Here is a saga for you all about living in a foreign country if ever there was one. It involved my recent release (this morning) from four days in Korean hospital. Oh. My. Word. Let me set the scene....
I woke up Wednesday with a bad headache, which was strange, because I very rarely get headaches, but, with the exception of feeling very tired, I was fine. As the day progressed however, I felt worse and worse, and by the end of the school day, my students were reaping the benefits of my suffering because they were getting free time solely to ensure that I didn’t barf on them while trying to continue teaching. By the next morning I felt horrible. I had bad chills, a terrible headache, and spent the morning and early afternoon throwing up (it should be noted here that the receptacle of choice so I didn’t have to drag my feeble, worthless body to the bathroom, was the empty “Mixed Nets” container which you may or may not remember from previous posts). Anyway, one of the Korean director-teacher people took me to the hospital which sounds really extreme to us, but as far as I can gather, it seems that if you’re sick here, you go to the hospital and see a doctor instead of going “to the doctor” as we would at home. There are also hospitals all over the place, as I would soon learn far too well.
The cliffs notes of the following four days are as follows: The doctors couldn’t figure out why my fever was so high or why it wouldn’t go down with the meds they were giving me, so they admitted me. The twelve or so hours following that mostly involve me writing in my bed and throwing up a lot. Initially, the doctor thought I had some sort of Japanese mosquito virus disease which Koreans apparently get vaccinated for at the beginning of the season. Turns out that was not the case. Then they though I had meningitis, so I had to move to a different hospital with the meningitis expert doctor....until we arrived at that hospital and the meningitis expert doctor was at a different hospital, leading us to a third hospital on the quest for the elusive meningitis expert doctor. This is where the high point of the four days really plays out. Picture me feeling like I’d like to die, barfing all over the place, being led through all the tests I’d already done at the first hospital, not understanding what people are saying to me, and crying. The real pinnacle of the experience involved me attempting to give a urine sample with IV needles in both arms, crying, while my poor, meek, sweet Korean co-teacher holds up my IV drip bag thingy in the bathroom of the ER. No, Ladies and Gentleman, it was not a pretty sight...oh, and I didn’t even have meningitis.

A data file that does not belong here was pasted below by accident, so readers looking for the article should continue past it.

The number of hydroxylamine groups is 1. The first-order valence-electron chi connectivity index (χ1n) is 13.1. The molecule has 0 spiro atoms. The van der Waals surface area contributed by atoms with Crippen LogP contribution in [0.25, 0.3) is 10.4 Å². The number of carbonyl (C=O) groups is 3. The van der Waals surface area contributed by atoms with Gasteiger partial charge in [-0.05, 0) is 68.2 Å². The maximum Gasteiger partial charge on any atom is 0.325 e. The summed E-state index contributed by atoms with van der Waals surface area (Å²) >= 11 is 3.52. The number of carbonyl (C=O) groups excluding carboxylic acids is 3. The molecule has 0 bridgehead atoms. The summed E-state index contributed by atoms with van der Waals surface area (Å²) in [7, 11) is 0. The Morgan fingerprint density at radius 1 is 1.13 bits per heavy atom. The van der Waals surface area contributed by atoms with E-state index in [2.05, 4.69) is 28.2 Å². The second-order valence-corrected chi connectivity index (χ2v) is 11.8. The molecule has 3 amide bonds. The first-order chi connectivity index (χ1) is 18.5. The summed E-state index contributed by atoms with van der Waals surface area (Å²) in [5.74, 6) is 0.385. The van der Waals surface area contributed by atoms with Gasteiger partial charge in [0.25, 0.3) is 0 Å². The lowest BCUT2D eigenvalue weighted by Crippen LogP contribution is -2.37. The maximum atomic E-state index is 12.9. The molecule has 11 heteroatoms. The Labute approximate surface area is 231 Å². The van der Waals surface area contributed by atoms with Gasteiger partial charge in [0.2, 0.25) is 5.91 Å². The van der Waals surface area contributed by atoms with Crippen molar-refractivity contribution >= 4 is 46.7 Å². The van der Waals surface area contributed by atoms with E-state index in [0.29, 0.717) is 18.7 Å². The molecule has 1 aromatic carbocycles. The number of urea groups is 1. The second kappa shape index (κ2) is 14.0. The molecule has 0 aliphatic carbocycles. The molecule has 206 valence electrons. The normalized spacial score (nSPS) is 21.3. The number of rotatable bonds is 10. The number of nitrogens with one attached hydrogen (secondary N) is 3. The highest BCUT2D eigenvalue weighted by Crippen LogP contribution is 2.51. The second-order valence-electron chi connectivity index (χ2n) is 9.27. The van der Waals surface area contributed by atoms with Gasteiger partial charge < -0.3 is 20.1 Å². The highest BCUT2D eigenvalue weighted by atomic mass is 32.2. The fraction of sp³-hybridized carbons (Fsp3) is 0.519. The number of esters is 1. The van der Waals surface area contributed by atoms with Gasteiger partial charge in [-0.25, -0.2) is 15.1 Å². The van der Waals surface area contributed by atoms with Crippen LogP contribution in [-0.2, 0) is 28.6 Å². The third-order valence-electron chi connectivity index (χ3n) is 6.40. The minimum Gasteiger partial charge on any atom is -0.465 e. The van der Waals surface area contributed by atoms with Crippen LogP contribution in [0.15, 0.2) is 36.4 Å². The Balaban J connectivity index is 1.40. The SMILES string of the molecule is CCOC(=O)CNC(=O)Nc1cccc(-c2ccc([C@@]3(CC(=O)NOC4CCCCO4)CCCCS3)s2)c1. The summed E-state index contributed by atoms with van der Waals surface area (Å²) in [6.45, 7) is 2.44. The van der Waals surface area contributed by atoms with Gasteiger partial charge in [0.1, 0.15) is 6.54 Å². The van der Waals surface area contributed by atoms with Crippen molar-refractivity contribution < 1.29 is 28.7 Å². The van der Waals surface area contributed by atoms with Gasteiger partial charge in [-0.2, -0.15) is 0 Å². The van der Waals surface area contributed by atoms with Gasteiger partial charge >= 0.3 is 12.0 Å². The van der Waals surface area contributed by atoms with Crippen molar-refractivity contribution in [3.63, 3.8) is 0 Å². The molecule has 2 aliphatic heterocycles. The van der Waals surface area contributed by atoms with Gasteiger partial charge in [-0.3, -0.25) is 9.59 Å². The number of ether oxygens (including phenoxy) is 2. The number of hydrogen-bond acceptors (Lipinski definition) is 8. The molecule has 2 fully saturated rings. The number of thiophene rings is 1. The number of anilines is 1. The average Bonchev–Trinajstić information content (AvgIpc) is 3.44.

I was then admitted to the second hospital for the next three nights. Turns out the problem had something to do with my intestines being coiled when they shouldn’t have so I couldn’t digest food. I figure that due to the language barrier I ascertained maybe thirty percent of what the doctors actually knew about the issue. For all I know, there was a live hamster in my intestine, but the word for hamster was inconveniently left of Pocket Medical English, and I therefore was left ignorant of this fact. Who knows really.
Anyway, by Saturday night I was beginning to feel fine, and by Sunday I felt completely recovered, but I still wasn’t allowed to go home because the doctors had to make sure the hamster was out...or sorry, they had to ensure that there were only the proper number of coils in my intestines. I’ll save the titillating details of feeling completely healthy and being held against one’s will in a Korean hospital for Part II.